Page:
Boxer, activist, and global icon Muhammad Ali passed away on June 3, 2016.
Seven days later tens of thousands of people gathered in his hometown of Louisville, Kentucky, to pay their respects. Four Morehead-Cain Scholars are working in Louisville this summer, and all four attended his public memorial service.
Their reflections of that experience are below (photos by Eric Lee ’18).
Sarah Gilmour ’18
For a few days, the entire world watched one mid-sized city in Kentucky.
Media coverage was intense, and it all revolved around Muhammad Ali and his hometown of Louisville. Thanks to the Civic Collaboration summer, we were lucky enough to experience the historic moment in person.
Watching the memorials for Muhammad Ali was a unique opportunity to witness the tremendous love held in this city. Many government officials had talked to us proudly of how their city is a compassionate place, but I had always brushed it off as political fluff with little real substance. After witnessing the public celebrations of Ali’s life and his funeral service, it is clear to me that Louisville does care deeply.
The moment of realization hit me when we participated in a march from Ali’s high school in the Russell neighborhood to the Muhammad Ali Center downtown. The crowd blocked intersections as it marched, and I expected that we would be met with angry honks from the cars that had been forced into a standstill in the middle of rush hour. This time, however, the cars were full of people waving, holding up their fists in solidarity, and honking to show their support.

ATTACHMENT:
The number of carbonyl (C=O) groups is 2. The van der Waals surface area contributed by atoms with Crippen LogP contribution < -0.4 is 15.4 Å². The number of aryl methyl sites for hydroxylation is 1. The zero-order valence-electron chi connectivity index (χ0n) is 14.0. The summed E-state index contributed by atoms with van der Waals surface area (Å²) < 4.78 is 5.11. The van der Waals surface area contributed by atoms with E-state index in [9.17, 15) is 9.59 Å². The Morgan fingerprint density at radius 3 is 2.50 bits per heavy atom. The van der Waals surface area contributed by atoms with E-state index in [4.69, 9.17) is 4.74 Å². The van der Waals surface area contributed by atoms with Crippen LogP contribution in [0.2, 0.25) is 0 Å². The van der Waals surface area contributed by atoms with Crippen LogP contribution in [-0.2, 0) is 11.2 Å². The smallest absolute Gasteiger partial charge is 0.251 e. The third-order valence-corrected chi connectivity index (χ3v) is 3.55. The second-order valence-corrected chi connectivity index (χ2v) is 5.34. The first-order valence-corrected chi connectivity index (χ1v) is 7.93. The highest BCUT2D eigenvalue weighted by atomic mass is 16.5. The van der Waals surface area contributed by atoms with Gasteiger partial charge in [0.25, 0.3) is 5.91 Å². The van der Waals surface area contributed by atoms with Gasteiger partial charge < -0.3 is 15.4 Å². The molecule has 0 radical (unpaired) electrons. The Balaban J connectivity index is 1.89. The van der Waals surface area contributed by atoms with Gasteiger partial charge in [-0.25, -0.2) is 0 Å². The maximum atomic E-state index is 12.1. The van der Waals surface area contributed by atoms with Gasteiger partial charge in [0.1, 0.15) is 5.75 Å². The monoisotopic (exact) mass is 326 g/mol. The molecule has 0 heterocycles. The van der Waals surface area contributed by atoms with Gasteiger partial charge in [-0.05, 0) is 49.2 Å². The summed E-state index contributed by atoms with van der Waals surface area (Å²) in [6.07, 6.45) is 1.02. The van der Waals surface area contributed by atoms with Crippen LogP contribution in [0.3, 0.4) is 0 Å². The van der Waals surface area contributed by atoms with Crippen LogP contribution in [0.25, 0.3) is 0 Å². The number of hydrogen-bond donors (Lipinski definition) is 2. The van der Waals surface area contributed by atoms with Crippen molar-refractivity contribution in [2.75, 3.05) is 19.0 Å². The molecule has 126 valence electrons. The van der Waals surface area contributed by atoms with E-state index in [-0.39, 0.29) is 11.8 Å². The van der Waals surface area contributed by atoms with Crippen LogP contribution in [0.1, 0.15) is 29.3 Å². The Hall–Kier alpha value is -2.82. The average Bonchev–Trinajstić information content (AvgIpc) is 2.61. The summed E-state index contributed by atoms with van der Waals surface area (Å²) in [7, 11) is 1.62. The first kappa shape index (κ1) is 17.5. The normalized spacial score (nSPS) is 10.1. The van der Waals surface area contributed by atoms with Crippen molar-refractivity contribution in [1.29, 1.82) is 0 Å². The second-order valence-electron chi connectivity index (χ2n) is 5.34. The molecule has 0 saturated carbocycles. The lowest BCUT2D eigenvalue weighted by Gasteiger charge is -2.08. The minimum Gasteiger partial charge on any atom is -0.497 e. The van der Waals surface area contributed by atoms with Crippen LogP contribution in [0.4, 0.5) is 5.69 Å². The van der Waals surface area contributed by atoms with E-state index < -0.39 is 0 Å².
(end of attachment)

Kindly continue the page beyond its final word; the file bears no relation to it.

Only Muhammad Ali could have brought the city together like that in a powerful demonstration of love and unity. Volunteering at the Islamic Prayer service and attending the funeral at the KFC Yum Center reaffirmed Ali’s unique power to unite diverse groups of people from across disparate life experiences. The crowd that streamed in the door at the prayer service spoke many languages, worshipped in different ways, came from various countries, and dressed in ways that reflected their unique backgrounds, but above all they were united in their love for one incredible man.
In the midst of our country’s divisive political rhetoric and horrific violence, we witnessed a service that seamlessly blended together numerous faith traditions and highlighted the fact that love is the bedrock of our shared humanity, not hate.
Our volunteer t-shirts read “I AM ALI,” but it is more accurate to say that we are all Ali.
Destinee Grove ’17